Wednesday, April 2, 2014

Book Review: Sam Brannan and the California Mormons Paul Bailey, Westernlore Press, Los Angeles, CA 1943

This book is a good read to someone fascinated with California Mormon history.  My only complaint is the author ascribes emotions to Brannan he may not have had.  It tells the life of Brannan, the Mormon Battalion and the founding of San Bernardino.  In this section I talk about Sam Brannan.
Sam Brannan and his story are intermingled with the history of California.  He was the state’s first promoter, first millionaire, first defendant in a civil case.  He was also much more, building cities in Sacramento and san Francisco.  Within this book are more stories than just the story of Sam Brannan, but also other early California Mormons.
Sam Brannan and the Brooklyn.  Because Brannan was convinced he was pioneering the way for a large Mormon community, into the hold of the Brooklyn went “agricultural and mechanical implements for eight hundred men; scythes, plows, hoes, forks, shovels, plow-irons, glass; blacksmith, carpenter and millwright tools; equipment for three grain mills; turning lathes and sawmill irons; printing equipment and two years’ supply of paper.  There were such staples as brass, copper, tin and crockery ware, dry goods, and an immense supply of school books and slates.  Two milch cows, forty pigs, and crates of fowls were loaded aboard to make certain Zion had an agricultural start.” (P 58)  Other interesting items on board was a case or two of smooth bore muskets.  The voyage carried 238 passengers, 70 men, 68 women and 100 children.  The ship was captained by Captain Richardson.  “To prepare meals a Negro cook and Negro steward had been hired.
All was not easy sailing for this vessel.  The hit storm conditions shortly after leaving New York, which storm took them almost to Africa and the Cape Verde islands.  Brannon dealt with the fear and nervousness by telling the Saints to sing.  They sand “The Spirit of God” and “We are going to California.”  The captain gave up hope at one point, telling the passengers to prepare for the worst.  “He was astonished and shamed by their show of composure in the face of danger.  And then, when death and watery grave seem most imminent, the wind suddenly shifted, and died to sailing breeze.”  (p 60)  They rounded the Cape Horn, and tried to resupply at Valparaiso.  A storm prevented this, so they stopped at Juan Fernandez Island, where they were able to get fresh water, and fresh meat (wild pigs and goats, and fish) without price.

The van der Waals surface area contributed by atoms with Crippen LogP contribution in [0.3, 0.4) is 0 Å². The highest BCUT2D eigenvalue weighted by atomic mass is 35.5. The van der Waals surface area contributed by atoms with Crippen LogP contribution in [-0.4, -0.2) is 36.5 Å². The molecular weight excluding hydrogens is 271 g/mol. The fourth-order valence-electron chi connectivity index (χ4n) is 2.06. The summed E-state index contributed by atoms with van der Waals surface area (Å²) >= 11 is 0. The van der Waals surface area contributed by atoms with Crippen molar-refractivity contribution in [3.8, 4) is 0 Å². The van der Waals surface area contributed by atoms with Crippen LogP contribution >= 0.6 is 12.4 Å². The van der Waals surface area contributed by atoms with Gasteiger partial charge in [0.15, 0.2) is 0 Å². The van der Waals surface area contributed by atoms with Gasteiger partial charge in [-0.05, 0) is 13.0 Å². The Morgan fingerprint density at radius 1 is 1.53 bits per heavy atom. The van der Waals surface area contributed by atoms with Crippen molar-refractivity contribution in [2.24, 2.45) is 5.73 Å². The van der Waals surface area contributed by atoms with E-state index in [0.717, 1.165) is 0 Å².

Their next stop was The Sandwich Islands or Hawaii.  They had to unload cargo there.  Commodore Stockton was there, and had a private meeting with Brannan.  He encouraged him to go to San Francisco (there goal all along) so as to Easternize and conquer the area for the United States.  While in Hawaii the passengers of course learned of the Mexican War and that the United States was fighting to take over California.  150 stands of military arms were placed on board the Brooklyn at Hawaii. 
Sam Brannan and Company was organized as a United Order, and signed by the Saints while on board the Brooklyn.  This gave Brannan considerable control of the assets of the group.  Among other things they would give the proceeds of their labor to fund for six years; the fund was controlled by Brannan. 
The men drilled with the muskets for part of the voyage.  They also had uniforms made.  Brannan was hoping to take California for the United States.  Captain Richardson prevented such drilling after they left Hawaii.  He was a peaceful man and his ship was a merchant vessel. 
When the Brooklyn arrived in San Francisco, the sloop Portsmouth had preceded them, and conquered Yerba Buena for the United States.  Brannan’s chance for military glory and conquest was foiled, but most of the settlers were relieved.
One of the first activities was to pay the debt to Captain Richardson.  They did this by harvesting redwoods from the Marin Peninsula.  Another item of business was to construct a house for Brannan and his family.  A house where most Mormons were not welcome as Brannan gained financial success and status. 
The first jury trial took place in Yerba Buena (shortly to be renamed San Francisco after the bay)  was many of the Mormons suing Sam Brannan for the strict nature of the Sam Brannan and Company agreement.  The civil mayor ruled in favor of Brannan.
With the Company resources, Brannan purchased the ship Comet, and sent it up the Sacramento, and San Joaquin rivers with 20 men, to where he had heard of fertile fields.  The New Hope group found the fertile soil, on the banks of the Stanislaus River just before it empties into the San Joaquin.  They planted the first wheat in the valley.  However they could not overcome their grievances towards each other.  William Stout, who was the leader of the small group, declared that the first home and farm built would be his.  He was following the pattern he had seen with Sam Brannan.  All were upset.  When Brannan visited, he declared the first house would be for the apostles.  He then headed east to present Brigham Young with the idea of moving the body of the Saints to California.